Lancaster Physician Winter 2020 - 9

WINTER 2020

C

linical research studies are necessary
for advancing medical care. Yet
some patients may have negative
perceptions of clinical research, even
though there may be value to them participating.
"In many cases, clinical research studies
provide patients with access to a particular
treatment or therapy that may otherwise not
be available to them," said Terry Novchich,
director of the Clinical Trials Office at Penn
State College of Medicine.
Penn State Health Milton S. Hershey Medical
Center is home to hundreds of clinical research
studies. Central Pennsylvania residents of all ages
have access to a variety of studies, including:

Autoimmune diseases
Heart failure and other
cardiovascular conditions
Liver disease
Neurological diseases
Pediatric and adult cancers
Tobacco use and smoking
cessation
Despite careful regulation and oversight,
patients may be wary of volunteering to
become involved due to some misconceptions about clinical research.
"A conversation with their provider can
help them explore their choices and address
potential concerns," Novchich shared.
Dr. Neal Thomas, associate dean for
clinical research at the College of Medicine,
and Novchich offer strategies for addressing
common myths they hear from patients
about becoming involved with a study.
MYTH - PATIENTS MAY FEEL
THEY ARE BEING EXPERIMENTED
ON OR ARE "GUINEA PIGS" FOR
RESEARCHERS.

"It's important for physicians to communicate to their patients that clinical research
is not experimenting on someone just to
experiment," Thomas said. "It is about
trying to find the best possible treatment
for a specific disease."
According to Novchich, it is critical for
patients to understand that new drugs or
treatments go through years of development
and approval by the U.S. Food and Drug
Administration prior to being tested with
human subjects.
"Every step of the drug approval process
focuses on patient safety," Novchich said.
Independent institutional review boards
ensure human subject protection during
all studies. Patients must consent to being
part of a study in a process that is regulated
at the local and federal levels. Members of
the study team discuss potential risks and
benefits with volunteers before they consent
to participate.
MYTH - ALL STUDIES REQUIRE
PARTICIPANTS TO TAKE A DRUG.
Some studies require participants to take
a new drug, but others may involve a new
medical device or therapy. Other times,
patients may fill out questionnaires about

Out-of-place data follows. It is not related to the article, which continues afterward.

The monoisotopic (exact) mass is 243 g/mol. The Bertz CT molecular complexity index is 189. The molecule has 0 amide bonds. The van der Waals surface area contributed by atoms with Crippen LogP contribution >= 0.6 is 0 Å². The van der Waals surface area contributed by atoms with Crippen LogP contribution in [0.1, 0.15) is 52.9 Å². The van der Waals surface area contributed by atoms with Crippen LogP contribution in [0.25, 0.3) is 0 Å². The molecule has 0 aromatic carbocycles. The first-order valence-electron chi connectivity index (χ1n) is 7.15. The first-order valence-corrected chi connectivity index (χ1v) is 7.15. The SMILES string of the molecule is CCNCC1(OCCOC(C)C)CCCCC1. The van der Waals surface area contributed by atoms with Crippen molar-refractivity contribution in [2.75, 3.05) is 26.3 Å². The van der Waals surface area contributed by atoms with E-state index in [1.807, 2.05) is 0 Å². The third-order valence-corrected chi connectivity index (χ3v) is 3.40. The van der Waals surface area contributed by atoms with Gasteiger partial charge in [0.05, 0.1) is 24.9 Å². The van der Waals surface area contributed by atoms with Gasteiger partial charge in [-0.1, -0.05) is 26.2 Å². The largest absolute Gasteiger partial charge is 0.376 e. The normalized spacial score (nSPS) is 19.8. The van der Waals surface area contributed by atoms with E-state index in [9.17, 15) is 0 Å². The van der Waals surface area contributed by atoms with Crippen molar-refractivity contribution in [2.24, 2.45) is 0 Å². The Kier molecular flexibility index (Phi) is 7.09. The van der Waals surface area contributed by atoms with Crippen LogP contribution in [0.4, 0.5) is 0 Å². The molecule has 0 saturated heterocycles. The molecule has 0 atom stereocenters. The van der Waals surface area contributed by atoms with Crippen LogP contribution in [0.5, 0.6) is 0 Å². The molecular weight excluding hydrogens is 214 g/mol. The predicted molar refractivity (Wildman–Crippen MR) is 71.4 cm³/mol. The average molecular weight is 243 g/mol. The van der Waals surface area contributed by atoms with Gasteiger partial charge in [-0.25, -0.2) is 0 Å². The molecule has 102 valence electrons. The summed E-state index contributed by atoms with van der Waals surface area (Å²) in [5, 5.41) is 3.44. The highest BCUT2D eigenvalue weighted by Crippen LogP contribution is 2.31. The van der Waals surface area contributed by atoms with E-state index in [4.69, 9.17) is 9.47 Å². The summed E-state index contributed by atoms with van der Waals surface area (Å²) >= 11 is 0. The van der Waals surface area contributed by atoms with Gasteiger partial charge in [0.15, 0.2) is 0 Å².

their health history, get a brief medical exam,
or give blood or tissue samples.
"A lot of our research studies don't involve
patients receiving any kind of treatment,"
said Thomas. "Sometimes our research
involves making observations or collecting
information or samples so scientists and
physicians can understand why certain things
happen and try to develop new treatments
or therapies based on the study results."
MYTH - I SHOULDN'T GET
INVOLVED BECAUSE I MAY NOT
GET THE DRUG ANYWAY.

Thomas says it is common for patients
to misunderstand what it means to be part
of a control group in a study. Later phase
studies often have a placebo group where
some participants do not receive the therapy or medication being tested. Physicians
should ensure that patients understand they
are still going to receive the standard of care
as part of that group.
"The only way to scientifically tell if a
medication or therapy has an effect is to
compare it against the standard of care,"
Thomas explained. "If there is another
medication or treatment that is effective for
a particular condition, patients may receive
that in addition to the placebo."
MYTH - I HAVE TO BE SICK TO
GET INVOLVED WITH CLINICAL
RESEARCH.
"We need healthy volunteers for various
studies, depending on where we are in
the development stage of that drug," said
Novchich.
Some healthy volunteer research doesn't
involve exposure to medications or treatments. Many times, scientists study healthy
volunteers to understand how certain physiological processes work.
Ultimately, many patients get involved
with research studies because they want to
do their part to help improve the future of
health care.
"A lot of people say even if a study won't
benefit them or their loved one, if it could
help the next generation of people who are
dealing with that problem, then it is worth
it," Thomas said. "The overarching goal of
clinical research is to improve the care of
the patients we treat, whether that's the
individual patient who is recruited for the
research study or future patients with the
same condition."

Learn more about clinical research opportunities at Penn State Health by visiting

studyfinder.psu.edu.
LANCASTER

9

PHYSICIAN


http://studyfinder.psu.edu

Lancaster Physician Winter 2020

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